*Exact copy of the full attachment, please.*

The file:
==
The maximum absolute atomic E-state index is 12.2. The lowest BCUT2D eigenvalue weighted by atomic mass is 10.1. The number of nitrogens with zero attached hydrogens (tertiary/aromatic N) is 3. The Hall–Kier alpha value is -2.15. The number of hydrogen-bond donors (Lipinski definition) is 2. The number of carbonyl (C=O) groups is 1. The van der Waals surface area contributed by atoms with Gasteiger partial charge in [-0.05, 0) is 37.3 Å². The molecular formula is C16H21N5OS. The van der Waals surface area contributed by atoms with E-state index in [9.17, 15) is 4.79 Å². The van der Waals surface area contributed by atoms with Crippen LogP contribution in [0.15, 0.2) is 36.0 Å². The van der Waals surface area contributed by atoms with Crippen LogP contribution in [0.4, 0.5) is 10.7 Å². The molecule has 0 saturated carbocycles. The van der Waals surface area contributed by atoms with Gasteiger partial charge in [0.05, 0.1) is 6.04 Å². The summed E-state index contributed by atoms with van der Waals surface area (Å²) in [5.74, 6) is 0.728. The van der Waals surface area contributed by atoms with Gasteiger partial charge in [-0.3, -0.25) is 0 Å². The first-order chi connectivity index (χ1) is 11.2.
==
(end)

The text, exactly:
The maximum absolute atomic E-state index is 12.2. The lowest BCUT2D eigenvalue weighted by atomic mass is 10.1. The number of nitrogens with zero attached hydrogens (tertiary/aromatic N) is 3. The Hall–Kier alpha value is -2.15. The number of hydrogen-bond donors (Lipinski definition) is 2. The number of carbonyl (C=O) groups is 1. The van der Waals surface area contributed by atoms with Gasteiger partial charge in [-0.05, 0) is 37.3 Å². The molecular formula is C16H21N5OS. The van der Waals surface area contributed by atoms with E-state index in [9.17, 15) is 4.79 Å². The van der Waals surface area contributed by atoms with Crippen LogP contribution in [0.15, 0.2) is 36.0 Å². The van der Waals surface area contributed by atoms with Crippen LogP contribution in [0.4, 0.5) is 10.7 Å². The molecule has 0 saturated carbocycles. The van der Waals surface area contributed by atoms with Gasteiger partial charge in [0.05, 0.1) is 6.04 Å². The summed E-state index contributed by atoms with van der Waals surface area (Å²) in [5.74, 6) is 0.728. The van der Waals surface area contributed by atoms with Gasteiger partial charge in [-0.3, -0.25) is 0 Å². The first-order chi connectivity index (χ1) is 11.2.